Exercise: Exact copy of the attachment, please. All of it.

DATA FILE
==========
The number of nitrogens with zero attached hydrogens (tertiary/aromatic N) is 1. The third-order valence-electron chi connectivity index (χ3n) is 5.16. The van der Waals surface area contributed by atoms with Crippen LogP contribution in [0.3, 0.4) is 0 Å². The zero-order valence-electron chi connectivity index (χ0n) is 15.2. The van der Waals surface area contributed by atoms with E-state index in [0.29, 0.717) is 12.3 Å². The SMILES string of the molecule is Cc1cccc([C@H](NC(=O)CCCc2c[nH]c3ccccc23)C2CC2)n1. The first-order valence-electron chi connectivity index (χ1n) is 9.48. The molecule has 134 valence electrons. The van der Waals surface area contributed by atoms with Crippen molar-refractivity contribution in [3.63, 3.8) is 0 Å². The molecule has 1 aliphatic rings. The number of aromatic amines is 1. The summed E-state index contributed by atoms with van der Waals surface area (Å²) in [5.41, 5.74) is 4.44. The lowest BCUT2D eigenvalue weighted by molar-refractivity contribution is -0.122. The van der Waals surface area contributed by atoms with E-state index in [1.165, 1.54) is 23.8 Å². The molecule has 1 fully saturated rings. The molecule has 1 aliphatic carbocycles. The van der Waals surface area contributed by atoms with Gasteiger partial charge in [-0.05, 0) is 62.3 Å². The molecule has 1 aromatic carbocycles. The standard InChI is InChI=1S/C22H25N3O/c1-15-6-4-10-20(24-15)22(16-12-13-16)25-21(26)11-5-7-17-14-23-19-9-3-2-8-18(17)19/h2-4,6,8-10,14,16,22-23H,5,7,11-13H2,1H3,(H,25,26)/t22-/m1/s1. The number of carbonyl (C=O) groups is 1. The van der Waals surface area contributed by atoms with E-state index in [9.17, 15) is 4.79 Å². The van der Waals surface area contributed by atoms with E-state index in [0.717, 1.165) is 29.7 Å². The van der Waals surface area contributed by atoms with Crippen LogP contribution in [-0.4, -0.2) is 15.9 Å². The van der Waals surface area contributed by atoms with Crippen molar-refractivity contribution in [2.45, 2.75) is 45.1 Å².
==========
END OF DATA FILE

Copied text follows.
The number of nitrogens with zero attached hydrogens (tertiary/aromatic N) is 1. The third-order valence-electron chi connectivity index (χ3n) is 5.16. The van der Waals surface area contributed by atoms with Crippen LogP contribution in [0.3, 0.4) is 0 Å². The zero-order valence-electron chi connectivity index (χ0n) is 15.2. The van der Waals surface area contributed by atoms with E-state index in [0.29, 0.717) is 12.3 Å². The SMILES string of the molecule is Cc1cccc([C@H](NC(=O)CCCc2c[nH]c3ccccc23)C2CC2)n1. The first-order valence-electron chi connectivity index (χ1n) is 9.48. The molecule has 134 valence electrons. The van der Waals surface area contributed by atoms with Crippen molar-refractivity contribution in [3.63, 3.8) is 0 Å². The molecule has 1 aliphatic rings. The number of aromatic amines is 1. The summed E-state index contributed by atoms with van der Waals surface area (Å²) in [5.41, 5.74) is 4.44. The lowest BCUT2D eigenvalue weighted by molar-refractivity contribution is -0.122. The van der Waals surface area contributed by atoms with E-state index in [1.165, 1.54) is 23.8 Å². The molecule has 1 fully saturated rings. The molecule has 1 aliphatic carbocycles. The van der Waals surface area contributed by atoms with Gasteiger partial charge in [-0.05, 0) is 62.3 Å². The molecule has 1 aromatic carbocycles. The standard InChI is InChI=1S/C22H25N3O/c1-15-6-4-10-20(24-15)22(16-12-13-16)25-21(26)11-5-7-17-14-23-19-9-3-2-8-18(17)19/h2-4,6,8-10,14,16,22-23H,5,7,11-13H2,1H3,(H,25,26)/t22-/m1/s1. The number of carbonyl (C=O) groups is 1. The van der Waals surface area contributed by atoms with E-state index in [9.17, 15) is 4.79 Å². The van der Waals surface area contributed by atoms with E-state index in [0.717, 1.165) is 29.7 Å². The van der Waals surface area contributed by atoms with Crippen LogP contribution in [-0.4, -0.2) is 15.9 Å². The van der Waals surface area contributed by atoms with Crippen molar-refractivity contribution in [2.45, 2.75) is 45.1 Å².